Over time, as her illness has progressed and Kate has experienced greater pain, discomfort, loss of strength, and severe restriction to her mobility, I have not heard her complain. Instead, she has told me on several occasions that she feels she is more fortunate than others who suffer more than she has. “It could be much worse”, she assures me.
As Kate’s dependency on others increases, her various roles and identities have fallen away: as a worker, as a strong and independent woman, as an active participant in a number of vibrant communities, as an intensely private person, as a person in robust good health and as a person who made most of her own rules and was mostly only accountable to herself. Any previous status she might have derived from any one of those identities has had to be surrendered, centimetre by centimetre. The boundaries of pride, privacy and dignity have gradually been stripped back, leaving a vulnerable human being in need. Kate has borne these harsh changes to her circumstances with grace and, much of the time, good humour. As her dependency on others increases daily, so does Kate’s gratitude in recognition of others’ thoughtfulness, kindness and care.
Kate’s clear sighted acceptance of her increasing physical deterioration, and the imminent end of her life are arresting. Where I continue to struggle with accepting the inexorable reality that soon, she will no longer be a part of my life, she seems totally, congruently, matter-of-factly accepting of this fact. Her faith in her god and her religion seem to be helpful to her, whereas I flounder about internally with what seems to me to be the senselessness of her suffering, and my pain and bewilderment in the face of what is to soon be her permanent absence from my daily life.
This experience is showing me so much about myself – my ego, my attachments to things that don’t really matter when one gets to the end of the road, how much I define myself through roles, certain skills, and aspects of my personality. I find myself saying less in certain parts of my life where I have been used to having a voice, but not because I feel gagged. I just feel less need to register an opinion. In other areas, I feel a strong urge to write down thoughts I haven’t had the courage to voice before now.
I find myself making better choices about self-care because I have a renewed appreciation for my health for however long it is mine to have.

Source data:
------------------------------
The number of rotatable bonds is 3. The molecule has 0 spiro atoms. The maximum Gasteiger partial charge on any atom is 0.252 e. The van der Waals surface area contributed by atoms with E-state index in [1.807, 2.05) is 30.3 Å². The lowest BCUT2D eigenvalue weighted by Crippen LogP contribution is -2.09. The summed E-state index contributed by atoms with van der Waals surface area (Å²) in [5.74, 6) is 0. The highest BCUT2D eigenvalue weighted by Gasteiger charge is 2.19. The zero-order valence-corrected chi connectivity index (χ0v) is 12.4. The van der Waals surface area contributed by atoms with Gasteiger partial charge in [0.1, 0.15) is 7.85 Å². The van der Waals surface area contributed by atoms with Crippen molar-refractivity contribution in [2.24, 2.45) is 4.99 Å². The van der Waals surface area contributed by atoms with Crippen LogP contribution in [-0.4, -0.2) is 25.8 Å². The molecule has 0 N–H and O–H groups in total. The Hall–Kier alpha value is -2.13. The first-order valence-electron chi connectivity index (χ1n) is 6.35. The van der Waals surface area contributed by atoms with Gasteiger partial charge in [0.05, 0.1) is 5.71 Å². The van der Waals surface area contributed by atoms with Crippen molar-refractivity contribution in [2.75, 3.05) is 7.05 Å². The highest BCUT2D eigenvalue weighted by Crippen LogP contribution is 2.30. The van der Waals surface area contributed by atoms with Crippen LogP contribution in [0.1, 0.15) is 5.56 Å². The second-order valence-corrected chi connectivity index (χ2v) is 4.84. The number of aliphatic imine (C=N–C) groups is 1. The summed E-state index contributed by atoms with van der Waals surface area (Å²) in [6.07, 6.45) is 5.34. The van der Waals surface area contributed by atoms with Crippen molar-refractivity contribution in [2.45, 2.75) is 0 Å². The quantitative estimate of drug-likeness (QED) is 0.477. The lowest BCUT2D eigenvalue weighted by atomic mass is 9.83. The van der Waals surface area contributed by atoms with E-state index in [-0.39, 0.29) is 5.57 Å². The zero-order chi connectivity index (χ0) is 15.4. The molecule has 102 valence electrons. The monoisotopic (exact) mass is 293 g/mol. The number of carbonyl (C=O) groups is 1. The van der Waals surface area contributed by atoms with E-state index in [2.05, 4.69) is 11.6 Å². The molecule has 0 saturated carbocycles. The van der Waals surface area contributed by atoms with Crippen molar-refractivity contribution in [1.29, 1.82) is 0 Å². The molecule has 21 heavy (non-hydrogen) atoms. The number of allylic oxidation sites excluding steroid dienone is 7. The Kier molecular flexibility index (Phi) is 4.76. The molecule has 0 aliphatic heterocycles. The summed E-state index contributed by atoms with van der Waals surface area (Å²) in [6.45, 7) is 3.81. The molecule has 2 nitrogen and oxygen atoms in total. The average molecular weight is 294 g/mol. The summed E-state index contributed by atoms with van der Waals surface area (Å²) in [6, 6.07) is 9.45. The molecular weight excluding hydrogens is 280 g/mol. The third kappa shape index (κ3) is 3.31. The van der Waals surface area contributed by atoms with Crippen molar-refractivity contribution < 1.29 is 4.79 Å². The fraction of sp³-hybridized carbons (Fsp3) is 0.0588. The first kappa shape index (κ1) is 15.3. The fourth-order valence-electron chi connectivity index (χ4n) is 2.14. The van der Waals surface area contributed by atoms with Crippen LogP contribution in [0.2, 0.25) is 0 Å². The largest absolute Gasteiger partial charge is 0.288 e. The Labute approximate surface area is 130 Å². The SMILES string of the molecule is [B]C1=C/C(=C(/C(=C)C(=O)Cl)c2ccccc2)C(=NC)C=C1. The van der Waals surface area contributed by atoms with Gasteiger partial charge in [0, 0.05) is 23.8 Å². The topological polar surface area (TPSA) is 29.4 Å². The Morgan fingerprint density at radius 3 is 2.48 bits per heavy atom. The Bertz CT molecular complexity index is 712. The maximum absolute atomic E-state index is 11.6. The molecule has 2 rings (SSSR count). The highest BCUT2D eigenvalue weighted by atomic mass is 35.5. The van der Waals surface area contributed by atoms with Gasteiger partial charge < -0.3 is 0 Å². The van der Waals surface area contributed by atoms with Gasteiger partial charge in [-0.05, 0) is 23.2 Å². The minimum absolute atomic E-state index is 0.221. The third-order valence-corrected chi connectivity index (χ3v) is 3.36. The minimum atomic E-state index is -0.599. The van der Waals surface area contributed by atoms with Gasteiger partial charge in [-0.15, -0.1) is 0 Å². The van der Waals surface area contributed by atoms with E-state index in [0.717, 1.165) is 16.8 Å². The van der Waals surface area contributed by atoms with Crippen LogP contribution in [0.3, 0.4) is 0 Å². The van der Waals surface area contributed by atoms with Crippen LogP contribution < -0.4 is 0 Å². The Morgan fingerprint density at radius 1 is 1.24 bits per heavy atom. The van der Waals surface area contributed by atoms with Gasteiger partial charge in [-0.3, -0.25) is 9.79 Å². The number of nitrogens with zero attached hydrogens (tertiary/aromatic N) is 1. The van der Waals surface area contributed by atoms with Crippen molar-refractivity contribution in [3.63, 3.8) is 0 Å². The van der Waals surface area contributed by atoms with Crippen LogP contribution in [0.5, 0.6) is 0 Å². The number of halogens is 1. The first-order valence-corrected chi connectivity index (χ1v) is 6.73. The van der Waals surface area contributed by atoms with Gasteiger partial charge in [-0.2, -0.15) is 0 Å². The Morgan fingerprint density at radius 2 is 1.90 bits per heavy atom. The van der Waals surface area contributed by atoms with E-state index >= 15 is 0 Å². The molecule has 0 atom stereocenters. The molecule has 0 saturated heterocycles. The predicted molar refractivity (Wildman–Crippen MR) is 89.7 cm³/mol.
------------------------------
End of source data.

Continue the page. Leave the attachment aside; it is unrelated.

I find it easier to divest myself of stuff and yes, even books – after all – do I really need to have all those books around me? I now question what is served by me hanging on to so much stuff. A lot of the time, it seems what is being served is some image I hold of myself. I currently see just how fragile and insubstantial any image I hold of myself really is. I want to act while the lesson is fresh and hope by doing so, it will remain fresh in my mind.
I have made a point of letting the people in my life who matter know just how much they mean to me. I am in the process of working out how I can tell others with whom I have outstanding matters, that they too matter – even if I haven’t known how to clear things up between us until now. Even if I still don’t know how to just yet. I want to get my housekeeping in order. It’s time.
I sit with Kate as often as I can – day in, day out. I do my best to show up, to be present so she can feel my love and support even when she drifts off to other worlds where I may not follow her. Yet. I want her to be able to touch back into that love when she returns briefly among us if she chooses. I want my friendship and care to play whatever part they might be able to in helping her in this last grand adventure on which she is embarked.
I know I am becoming a better housekeeper for it.
If you too feel the need to attend to your own housekeeping, and you can feel the emotional ties that hold you back, stopping you from doing what you know you need to do, ask yourself –
- If I was told that I had only a few months to live, what would I want those I love most to know? Have I told them? If possible – do it!
- If I have outstanding conflicts with some people who remain important to me but with whom I have not reached resolution, what has stood in the way of resolving our issues?
- What is served by leaving our affairs unfinished in this way?
- If death came suddenly, would I be happy to have left things up in the air like this?
- If the answer to (4) above is no, what needs to be said in order to at least progress the relationship in the direction of healing?
- What resources do I need to secure in order to undertake this emotional housekeeping project?
And if you think you might benefit from talking to someone who appreciates the need to get one’s emotional affairs in order, call me.
[i] Jennifer McCARTNEY and Jennifer PALMER (2016), The Joy of Leaving Your Sh*t All Over the Place : The Art of Being Messy, Norton &Co
[ii] Marie KONDO, (2015), The Life-Changing Magic of Tidying Up : The Japanese Art of Decluttering and Organizing, Thorndike Press.